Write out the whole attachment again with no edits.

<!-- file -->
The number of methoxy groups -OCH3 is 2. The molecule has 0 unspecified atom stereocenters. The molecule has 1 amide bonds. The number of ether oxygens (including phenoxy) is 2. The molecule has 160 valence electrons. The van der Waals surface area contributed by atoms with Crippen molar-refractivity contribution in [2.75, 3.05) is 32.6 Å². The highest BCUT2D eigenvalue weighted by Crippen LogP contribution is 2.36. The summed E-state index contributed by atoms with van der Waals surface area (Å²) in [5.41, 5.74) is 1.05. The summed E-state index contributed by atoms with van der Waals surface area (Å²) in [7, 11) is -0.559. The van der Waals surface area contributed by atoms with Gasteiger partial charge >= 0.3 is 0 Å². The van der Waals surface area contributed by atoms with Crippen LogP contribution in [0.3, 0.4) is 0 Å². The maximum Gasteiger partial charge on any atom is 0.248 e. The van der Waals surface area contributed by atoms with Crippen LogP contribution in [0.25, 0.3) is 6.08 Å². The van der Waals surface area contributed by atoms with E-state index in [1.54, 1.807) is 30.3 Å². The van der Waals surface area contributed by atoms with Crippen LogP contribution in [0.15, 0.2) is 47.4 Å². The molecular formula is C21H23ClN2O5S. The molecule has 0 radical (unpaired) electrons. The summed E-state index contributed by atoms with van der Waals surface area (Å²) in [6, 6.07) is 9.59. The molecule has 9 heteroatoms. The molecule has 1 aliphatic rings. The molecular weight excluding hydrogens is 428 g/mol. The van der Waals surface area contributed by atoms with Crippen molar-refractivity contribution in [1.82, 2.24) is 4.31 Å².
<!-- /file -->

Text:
The number of methoxy groups -OCH3 is 2. The molecule has 0 unspecified atom stereocenters. The molecule has 1 amide bonds. The number of ether oxygens (including phenoxy) is 2. The molecule has 160 valence electrons. The van der Waals surface area contributed by atoms with Crippen molar-refractivity contribution in [2.75, 3.05) is 32.6 Å². The highest BCUT2D eigenvalue weighted by Crippen LogP contribution is 2.36. The summed E-state index contributed by atoms with van der Waals surface area (Å²) in [5.41, 5.74) is 1.05. The summed E-state index contributed by atoms with van der Waals surface area (Å²) in [7, 11) is -0.559. The van der Waals surface area contributed by atoms with Gasteiger partial charge >= 0.3 is 0 Å². The van der Waals surface area contributed by atoms with Crippen LogP contribution in [0.3, 0.4) is 0 Å². The maximum Gasteiger partial charge on any atom is 0.248 e. The van der Waals surface area contributed by atoms with Crippen LogP contribution in [0.25, 0.3) is 6.08 Å². The van der Waals surface area contributed by atoms with E-state index in [1.54, 1.807) is 30.3 Å². The van der Waals surface area contributed by atoms with Crippen LogP contribution in [0.15, 0.2) is 47.4 Å². The molecular formula is C21H23ClN2O5S. The molecule has 0 radical (unpaired) electrons. The summed E-state index contributed by atoms with van der Waals surface area (Å²) in [6, 6.07) is 9.59. The molecule has 9 heteroatoms. The molecule has 1 aliphatic rings. The molecular weight excluding hydrogens is 428 g/mol. The van der Waals surface area contributed by atoms with Crippen molar-refractivity contribution in [1.82, 2.24) is 4.31 Å².